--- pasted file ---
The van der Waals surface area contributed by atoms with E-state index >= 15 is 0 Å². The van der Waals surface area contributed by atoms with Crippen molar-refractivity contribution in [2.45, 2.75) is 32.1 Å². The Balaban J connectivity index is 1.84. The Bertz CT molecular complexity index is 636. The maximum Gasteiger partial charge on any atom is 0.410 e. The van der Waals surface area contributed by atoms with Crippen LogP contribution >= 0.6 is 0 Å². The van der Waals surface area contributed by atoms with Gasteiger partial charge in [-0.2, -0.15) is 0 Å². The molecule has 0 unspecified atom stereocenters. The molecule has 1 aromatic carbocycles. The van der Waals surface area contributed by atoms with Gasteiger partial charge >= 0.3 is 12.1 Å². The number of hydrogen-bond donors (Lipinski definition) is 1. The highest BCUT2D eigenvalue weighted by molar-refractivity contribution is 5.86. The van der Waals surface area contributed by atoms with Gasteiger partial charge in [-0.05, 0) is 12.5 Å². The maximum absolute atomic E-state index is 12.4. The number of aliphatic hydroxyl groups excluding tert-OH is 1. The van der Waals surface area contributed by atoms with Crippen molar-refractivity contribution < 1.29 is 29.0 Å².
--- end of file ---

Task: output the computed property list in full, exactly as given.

The van der Waals surface area contributed by atoms with E-state index >= 15 is 0 Å². The van der Waals surface area contributed by atoms with Crippen molar-refractivity contribution in [2.45, 2.75) is 32.1 Å². The Balaban J connectivity index is 1.84. The Bertz CT molecular complexity index is 636. The maximum Gasteiger partial charge on any atom is 0.410 e. The van der Waals surface area contributed by atoms with Crippen LogP contribution >= 0.6 is 0 Å². The van der Waals surface area contributed by atoms with Gasteiger partial charge in [-0.2, -0.15) is 0 Å². The molecule has 0 unspecified atom stereocenters. The molecule has 1 aromatic carbocycles. The van der Waals surface area contributed by atoms with Gasteiger partial charge >= 0.3 is 12.1 Å². The number of hydrogen-bond donors (Lipinski definition) is 1. The highest BCUT2D eigenvalue weighted by molar-refractivity contribution is 5.86. The van der Waals surface area contributed by atoms with Gasteiger partial charge in [-0.05, 0) is 12.5 Å². The maximum absolute atomic E-state index is 12.4. The number of aliphatic hydroxyl groups excluding tert-OH is 1. The van der Waals surface area contributed by atoms with Crippen molar-refractivity contribution < 1.29 is 29.0 Å².